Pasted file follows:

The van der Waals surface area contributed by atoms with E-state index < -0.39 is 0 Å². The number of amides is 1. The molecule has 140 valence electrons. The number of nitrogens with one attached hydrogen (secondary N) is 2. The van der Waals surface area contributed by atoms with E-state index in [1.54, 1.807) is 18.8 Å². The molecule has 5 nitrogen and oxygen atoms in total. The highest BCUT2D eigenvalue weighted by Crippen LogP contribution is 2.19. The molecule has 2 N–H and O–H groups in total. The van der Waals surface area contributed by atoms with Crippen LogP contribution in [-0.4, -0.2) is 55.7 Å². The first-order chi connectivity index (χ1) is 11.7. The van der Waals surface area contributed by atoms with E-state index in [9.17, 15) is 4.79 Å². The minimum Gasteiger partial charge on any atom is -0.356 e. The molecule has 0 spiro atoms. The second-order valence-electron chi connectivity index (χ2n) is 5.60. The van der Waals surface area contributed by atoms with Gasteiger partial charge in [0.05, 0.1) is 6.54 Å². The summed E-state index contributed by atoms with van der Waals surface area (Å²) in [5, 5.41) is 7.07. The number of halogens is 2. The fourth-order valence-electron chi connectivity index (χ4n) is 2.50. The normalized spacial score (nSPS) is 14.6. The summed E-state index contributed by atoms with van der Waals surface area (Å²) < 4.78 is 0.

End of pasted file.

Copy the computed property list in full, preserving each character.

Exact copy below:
The van der Waals surface area contributed by atoms with E-state index < -0.39 is 0 Å². The number of amides is 1. The molecule has 140 valence electrons. The number of nitrogens with one attached hydrogen (secondary N) is 2. The van der Waals surface area contributed by atoms with E-state index in [1.54, 1.807) is 18.8 Å². The molecule has 5 nitrogen and oxygen atoms in total. The highest BCUT2D eigenvalue weighted by Crippen LogP contribution is 2.19. The molecule has 2 N–H and O–H groups in total. The van der Waals surface area contributed by atoms with Crippen LogP contribution in [-0.4, -0.2) is 55.7 Å². The first-order chi connectivity index (χ1) is 11.7. The van der Waals surface area contributed by atoms with E-state index in [9.17, 15) is 4.79 Å². The minimum Gasteiger partial charge on any atom is -0.356 e. The molecule has 0 spiro atoms. The second-order valence-electron chi connectivity index (χ2n) is 5.60. The van der Waals surface area contributed by atoms with Gasteiger partial charge in [0.05, 0.1) is 6.54 Å². The summed E-state index contributed by atoms with van der Waals surface area (Å²) in [5, 5.41) is 7.07. The number of halogens is 2. The fourth-order valence-electron chi connectivity index (χ4n) is 2.50. The normalized spacial score (nSPS) is 14.6. The summed E-state index contributed by atoms with van der Waals surface area (Å²) < 4.78 is 0.